While surveying a former men’s prison yard in Gloucester, England, Cotswold Archeology researchers discovered the ruins of a Norman castle and almost 900 artifacts covered by the prison for over 200 years. It is thought to be the second of two known castles in that location in Gloucester, and researchers are protecting and analyzing the find. BBC reports the men’s prison shut down in 2013; City and Country Group purchased the site, which they then set out to survey for redevelopment in 2015. In the process, Cotswold Archeology discovered both the keep wall of a 12th-century castle and parts of the original current prison built by William Blackburn in the 18th century. The keep is a part of a much larger castle structure built between 1110 and 1120. The medieval castle became a county gaol during the reign of King Richard III, with the keep becoming a prison building for the next 300 years. When gaol fever epidemics became a problem in the prison in the 1700s, the decision to build a new prison meant tearing down the existing keep.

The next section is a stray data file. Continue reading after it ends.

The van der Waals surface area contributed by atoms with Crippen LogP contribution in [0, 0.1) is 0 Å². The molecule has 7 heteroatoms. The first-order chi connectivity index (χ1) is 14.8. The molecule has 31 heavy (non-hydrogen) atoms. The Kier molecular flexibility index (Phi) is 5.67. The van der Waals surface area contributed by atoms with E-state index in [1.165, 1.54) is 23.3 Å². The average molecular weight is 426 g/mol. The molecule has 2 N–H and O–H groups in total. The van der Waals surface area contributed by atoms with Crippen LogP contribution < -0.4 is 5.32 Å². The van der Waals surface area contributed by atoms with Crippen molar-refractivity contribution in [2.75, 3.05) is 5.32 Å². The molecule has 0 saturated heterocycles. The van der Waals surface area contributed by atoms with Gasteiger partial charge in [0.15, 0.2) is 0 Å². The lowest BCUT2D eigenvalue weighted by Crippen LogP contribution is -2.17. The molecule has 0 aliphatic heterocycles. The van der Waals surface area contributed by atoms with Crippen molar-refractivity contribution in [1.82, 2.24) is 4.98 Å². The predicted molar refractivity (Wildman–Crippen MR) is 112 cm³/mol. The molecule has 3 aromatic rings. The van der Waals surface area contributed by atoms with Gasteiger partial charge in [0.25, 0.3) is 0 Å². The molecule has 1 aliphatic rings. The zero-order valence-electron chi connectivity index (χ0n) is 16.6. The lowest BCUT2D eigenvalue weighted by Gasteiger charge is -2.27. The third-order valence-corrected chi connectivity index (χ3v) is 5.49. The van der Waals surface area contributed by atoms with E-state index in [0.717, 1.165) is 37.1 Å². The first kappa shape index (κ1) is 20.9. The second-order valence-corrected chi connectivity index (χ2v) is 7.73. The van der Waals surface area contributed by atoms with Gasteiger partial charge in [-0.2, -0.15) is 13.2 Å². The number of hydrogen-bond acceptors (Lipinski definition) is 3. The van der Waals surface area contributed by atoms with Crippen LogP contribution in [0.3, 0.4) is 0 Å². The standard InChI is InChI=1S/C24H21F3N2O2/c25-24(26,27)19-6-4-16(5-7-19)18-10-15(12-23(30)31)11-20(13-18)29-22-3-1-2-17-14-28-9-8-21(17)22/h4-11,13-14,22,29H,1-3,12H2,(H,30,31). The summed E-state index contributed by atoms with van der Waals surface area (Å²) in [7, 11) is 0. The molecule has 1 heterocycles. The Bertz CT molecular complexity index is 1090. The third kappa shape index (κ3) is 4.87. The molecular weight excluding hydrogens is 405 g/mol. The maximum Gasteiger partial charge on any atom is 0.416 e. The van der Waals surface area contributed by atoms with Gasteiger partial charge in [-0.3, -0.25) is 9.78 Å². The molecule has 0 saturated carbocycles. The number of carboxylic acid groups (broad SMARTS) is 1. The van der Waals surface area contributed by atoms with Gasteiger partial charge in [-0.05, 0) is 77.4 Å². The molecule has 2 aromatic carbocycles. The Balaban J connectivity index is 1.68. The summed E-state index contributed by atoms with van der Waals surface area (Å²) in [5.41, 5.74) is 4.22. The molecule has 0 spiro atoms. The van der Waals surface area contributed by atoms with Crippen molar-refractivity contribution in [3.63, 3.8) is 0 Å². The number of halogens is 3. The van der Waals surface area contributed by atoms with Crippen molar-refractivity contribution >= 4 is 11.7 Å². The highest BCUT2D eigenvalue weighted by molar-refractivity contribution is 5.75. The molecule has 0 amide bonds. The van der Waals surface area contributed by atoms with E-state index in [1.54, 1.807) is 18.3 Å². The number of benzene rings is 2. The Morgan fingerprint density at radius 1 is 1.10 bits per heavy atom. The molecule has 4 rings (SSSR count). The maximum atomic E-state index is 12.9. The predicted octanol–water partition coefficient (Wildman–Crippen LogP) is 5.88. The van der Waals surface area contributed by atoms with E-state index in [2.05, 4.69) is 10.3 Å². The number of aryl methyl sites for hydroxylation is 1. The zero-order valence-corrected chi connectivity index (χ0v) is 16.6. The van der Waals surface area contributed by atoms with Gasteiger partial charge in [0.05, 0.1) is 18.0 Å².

Of the nearly 900 artifacts found, The Huffington Post released photos of some of the significant finds, including intact medieval bone dice. Several late-medieval pottery shards and complete vessels are also among the finds. The keep and the artifacts help to expose some of Gloucester’s incredible past and history, and as such, the keep is an important site to keep preserved.
Richard Winsborough of City and Country Group says the group wants to give the appropriate amount of consideration to all ideas before redevelopment takes place. The parts of the ruin the researchers uncovered are now back under careful coverage to keep what is left of the ruins intact until a decision is made.Accidental discovery of this castle has unlocked some of the history of Gloucester.